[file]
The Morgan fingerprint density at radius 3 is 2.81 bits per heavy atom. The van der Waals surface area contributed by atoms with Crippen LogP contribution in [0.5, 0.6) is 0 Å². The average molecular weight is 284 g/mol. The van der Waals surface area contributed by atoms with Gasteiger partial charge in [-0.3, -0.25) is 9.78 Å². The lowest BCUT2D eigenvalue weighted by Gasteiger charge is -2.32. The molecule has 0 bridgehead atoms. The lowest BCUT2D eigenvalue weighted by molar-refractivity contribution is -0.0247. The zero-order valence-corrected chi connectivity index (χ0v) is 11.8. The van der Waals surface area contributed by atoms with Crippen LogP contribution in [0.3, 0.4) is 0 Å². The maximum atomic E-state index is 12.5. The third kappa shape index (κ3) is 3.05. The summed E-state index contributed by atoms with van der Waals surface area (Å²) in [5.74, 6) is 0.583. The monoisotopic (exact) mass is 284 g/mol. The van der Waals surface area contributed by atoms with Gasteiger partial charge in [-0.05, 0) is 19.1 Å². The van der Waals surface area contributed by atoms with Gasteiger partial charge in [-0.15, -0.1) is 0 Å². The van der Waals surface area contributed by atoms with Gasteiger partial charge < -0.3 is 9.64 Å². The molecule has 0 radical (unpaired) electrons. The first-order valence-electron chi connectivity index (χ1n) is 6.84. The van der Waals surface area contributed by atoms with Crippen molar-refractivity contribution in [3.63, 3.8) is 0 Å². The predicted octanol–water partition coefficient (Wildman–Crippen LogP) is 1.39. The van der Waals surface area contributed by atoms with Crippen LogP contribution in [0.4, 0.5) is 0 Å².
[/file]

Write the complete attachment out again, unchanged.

The Morgan fingerprint density at radius 3 is 2.81 bits per heavy atom. The van der Waals surface area contributed by atoms with Crippen LogP contribution in [0.5, 0.6) is 0 Å². The average molecular weight is 284 g/mol. The van der Waals surface area contributed by atoms with Gasteiger partial charge in [-0.3, -0.25) is 9.78 Å². The lowest BCUT2D eigenvalue weighted by Gasteiger charge is -2.32. The molecule has 0 bridgehead atoms. The lowest BCUT2D eigenvalue weighted by molar-refractivity contribution is -0.0247. The zero-order valence-corrected chi connectivity index (χ0v) is 11.8. The van der Waals surface area contributed by atoms with Crippen LogP contribution in [0.3, 0.4) is 0 Å². The maximum atomic E-state index is 12.5. The third kappa shape index (κ3) is 3.05. The summed E-state index contributed by atoms with van der Waals surface area (Å²) in [5.74, 6) is 0.583. The monoisotopic (exact) mass is 284 g/mol. The van der Waals surface area contributed by atoms with Gasteiger partial charge in [-0.05, 0) is 19.1 Å². The van der Waals surface area contributed by atoms with Gasteiger partial charge in [-0.15, -0.1) is 0 Å². The van der Waals surface area contributed by atoms with Gasteiger partial charge < -0.3 is 9.64 Å². The molecule has 0 radical (unpaired) electrons. The first-order valence-electron chi connectivity index (χ1n) is 6.84. The van der Waals surface area contributed by atoms with Crippen molar-refractivity contribution in [3.63, 3.8) is 0 Å². The predicted octanol–water partition coefficient (Wildman–Crippen LogP) is 1.39. The van der Waals surface area contributed by atoms with Crippen LogP contribution in [0.4, 0.5) is 0 Å².